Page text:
Wednesday, June 21, 2006

Discrimination in the Voting Rights Act

Bemusement might best describe a typical reaction to the sight of southern state Republicans delaying the renewal of the 1965 Voting Rights Act because the law discriminates against them. Despite the renewal not coming due until 2007, GOP lawmakers naturally see this as an opportunity to grab a few political points before the November elections.
Several Republicans, led by Westmoreland, had worked to allow an amendment that would ease a requirement that nine states win permission from the Justice Department or a federal judge to change their voting rules.

The amendment's backers say the requirement unfairly singles out and holds accountable nine states that practiced racist voting policies decades ago, based on 1964 voter turnout data: Alabama, Alaska, Arizona, Georgia, Louisiana, Mississippi, South Carolina, Texas and Virginia.
Unfairly? Unfairly would rather imply that there was no basis for such scrutiny or that it was arbitrarily ordained. Nothing could be further from the truth as many southern states and the GOP in general, continue to target blacks for disenfranchisement during elections. Considering recent electoral debacles in Ohio, Florida and elsewhere, the list of states could actually do with some expansion to include them and now Missouri, which recently passed a voter ID law, something the Voting Rights Act was meant to prohibit. I would agree that this law is discriminatory. And rightly so. It discriminates based on the grim history of discrimination as practiced by these southern states. Considering how the South furiously resisted both the Civil and Voting Rights Acts, it hardly is plausible that they're all better now.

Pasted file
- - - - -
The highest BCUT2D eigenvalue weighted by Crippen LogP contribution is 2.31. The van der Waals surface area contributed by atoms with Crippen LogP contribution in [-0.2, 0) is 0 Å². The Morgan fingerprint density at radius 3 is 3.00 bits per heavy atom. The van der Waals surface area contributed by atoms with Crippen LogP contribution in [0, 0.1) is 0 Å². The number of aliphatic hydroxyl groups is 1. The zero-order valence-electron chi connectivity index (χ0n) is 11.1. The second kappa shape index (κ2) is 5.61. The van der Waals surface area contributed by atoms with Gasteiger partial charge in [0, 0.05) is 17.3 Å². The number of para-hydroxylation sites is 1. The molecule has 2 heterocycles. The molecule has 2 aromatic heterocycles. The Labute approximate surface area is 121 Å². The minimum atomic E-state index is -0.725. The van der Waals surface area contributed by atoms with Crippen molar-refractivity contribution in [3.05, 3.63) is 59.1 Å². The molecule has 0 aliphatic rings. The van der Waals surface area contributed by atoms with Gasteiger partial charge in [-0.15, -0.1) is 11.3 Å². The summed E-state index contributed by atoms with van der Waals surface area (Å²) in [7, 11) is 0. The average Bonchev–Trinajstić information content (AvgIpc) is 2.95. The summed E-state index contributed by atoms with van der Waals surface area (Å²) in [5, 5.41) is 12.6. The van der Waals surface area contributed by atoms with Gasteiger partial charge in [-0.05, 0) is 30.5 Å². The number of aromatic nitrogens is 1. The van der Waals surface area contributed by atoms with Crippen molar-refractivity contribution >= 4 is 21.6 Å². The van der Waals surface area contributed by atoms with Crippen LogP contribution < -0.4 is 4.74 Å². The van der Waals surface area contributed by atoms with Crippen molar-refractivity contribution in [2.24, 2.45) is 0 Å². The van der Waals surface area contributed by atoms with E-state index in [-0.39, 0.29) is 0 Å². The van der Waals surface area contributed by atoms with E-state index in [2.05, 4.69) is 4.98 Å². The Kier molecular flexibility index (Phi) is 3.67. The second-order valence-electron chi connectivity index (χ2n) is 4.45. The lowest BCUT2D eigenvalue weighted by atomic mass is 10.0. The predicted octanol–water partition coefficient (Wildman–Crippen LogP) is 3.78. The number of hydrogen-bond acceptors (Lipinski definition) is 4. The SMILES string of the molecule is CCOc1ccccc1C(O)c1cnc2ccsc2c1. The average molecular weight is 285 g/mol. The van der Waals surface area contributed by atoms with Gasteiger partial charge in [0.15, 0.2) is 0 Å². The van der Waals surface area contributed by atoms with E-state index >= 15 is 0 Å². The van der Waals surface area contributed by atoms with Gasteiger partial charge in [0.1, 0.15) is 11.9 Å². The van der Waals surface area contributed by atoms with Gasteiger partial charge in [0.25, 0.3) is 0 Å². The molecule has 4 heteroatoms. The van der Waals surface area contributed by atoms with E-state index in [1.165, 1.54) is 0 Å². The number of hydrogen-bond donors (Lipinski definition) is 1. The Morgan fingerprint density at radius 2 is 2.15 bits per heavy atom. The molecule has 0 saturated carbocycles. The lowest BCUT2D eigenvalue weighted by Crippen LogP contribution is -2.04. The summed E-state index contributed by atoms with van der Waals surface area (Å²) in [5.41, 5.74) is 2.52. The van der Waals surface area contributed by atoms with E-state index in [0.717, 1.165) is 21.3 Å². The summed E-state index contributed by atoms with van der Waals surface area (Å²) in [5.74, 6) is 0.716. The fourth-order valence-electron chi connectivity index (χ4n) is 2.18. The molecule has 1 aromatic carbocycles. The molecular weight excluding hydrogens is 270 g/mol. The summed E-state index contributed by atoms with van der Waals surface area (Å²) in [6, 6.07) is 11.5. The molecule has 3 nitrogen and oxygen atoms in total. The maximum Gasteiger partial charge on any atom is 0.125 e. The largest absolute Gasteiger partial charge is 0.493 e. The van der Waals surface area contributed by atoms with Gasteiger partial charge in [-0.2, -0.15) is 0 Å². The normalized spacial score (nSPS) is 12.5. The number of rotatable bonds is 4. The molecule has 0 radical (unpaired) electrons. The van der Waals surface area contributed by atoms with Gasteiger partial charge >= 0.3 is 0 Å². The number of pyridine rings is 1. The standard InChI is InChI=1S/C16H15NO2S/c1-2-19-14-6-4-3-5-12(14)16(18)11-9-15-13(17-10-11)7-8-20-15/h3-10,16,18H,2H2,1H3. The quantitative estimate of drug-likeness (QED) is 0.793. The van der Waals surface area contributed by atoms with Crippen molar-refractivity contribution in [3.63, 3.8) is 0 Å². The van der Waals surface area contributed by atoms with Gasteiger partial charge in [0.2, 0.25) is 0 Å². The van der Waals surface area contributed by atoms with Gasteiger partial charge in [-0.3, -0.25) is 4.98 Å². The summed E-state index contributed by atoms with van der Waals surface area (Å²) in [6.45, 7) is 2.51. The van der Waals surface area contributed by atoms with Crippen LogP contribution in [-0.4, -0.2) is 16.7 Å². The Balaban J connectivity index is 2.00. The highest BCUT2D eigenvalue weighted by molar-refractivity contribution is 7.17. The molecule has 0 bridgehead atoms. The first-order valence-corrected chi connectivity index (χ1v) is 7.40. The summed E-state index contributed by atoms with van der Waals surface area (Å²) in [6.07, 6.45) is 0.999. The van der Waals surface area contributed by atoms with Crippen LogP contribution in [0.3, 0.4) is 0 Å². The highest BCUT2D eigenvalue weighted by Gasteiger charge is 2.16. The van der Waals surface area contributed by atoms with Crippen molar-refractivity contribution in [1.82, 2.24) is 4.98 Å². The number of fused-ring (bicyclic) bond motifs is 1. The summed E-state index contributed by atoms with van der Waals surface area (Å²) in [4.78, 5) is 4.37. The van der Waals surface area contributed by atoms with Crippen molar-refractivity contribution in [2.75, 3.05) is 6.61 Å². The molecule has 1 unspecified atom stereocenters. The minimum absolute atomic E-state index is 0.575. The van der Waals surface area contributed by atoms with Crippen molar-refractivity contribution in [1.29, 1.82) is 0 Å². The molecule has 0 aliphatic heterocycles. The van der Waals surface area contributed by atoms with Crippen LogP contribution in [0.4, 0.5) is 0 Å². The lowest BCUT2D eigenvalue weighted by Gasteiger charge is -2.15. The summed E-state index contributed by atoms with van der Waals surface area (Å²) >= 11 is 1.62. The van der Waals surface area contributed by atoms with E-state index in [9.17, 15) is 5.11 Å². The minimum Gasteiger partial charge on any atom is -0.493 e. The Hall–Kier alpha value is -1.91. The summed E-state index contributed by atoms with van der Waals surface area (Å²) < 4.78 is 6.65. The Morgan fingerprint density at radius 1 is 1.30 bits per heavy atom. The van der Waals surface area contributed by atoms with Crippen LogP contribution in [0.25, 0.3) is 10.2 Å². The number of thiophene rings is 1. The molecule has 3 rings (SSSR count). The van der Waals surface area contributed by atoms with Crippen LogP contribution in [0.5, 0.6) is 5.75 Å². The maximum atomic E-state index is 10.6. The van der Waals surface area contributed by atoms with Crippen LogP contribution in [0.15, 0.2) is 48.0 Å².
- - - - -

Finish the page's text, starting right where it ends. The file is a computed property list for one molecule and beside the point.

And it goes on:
Part of the dispute surrounds the VRA provision that these particular states must submit any changes in election law to the Justice Department. This is hardly an onerous condition; one would think that states are not rewriting election laws all the time. And given the current trend in the deep South, it would be wise to not give them free reign over their election laws just yet.

In March 1965, deputies and troopers attacked voting rights activists with clubs and tear gas, on a march from the Alabama town of Selma to Montgomery.


Blogger Kel said...

Bhc, As you say, they are still doing it. Indeed, they are still doing it to blacks serving in the US armed forces to this day!

6:49 AM  

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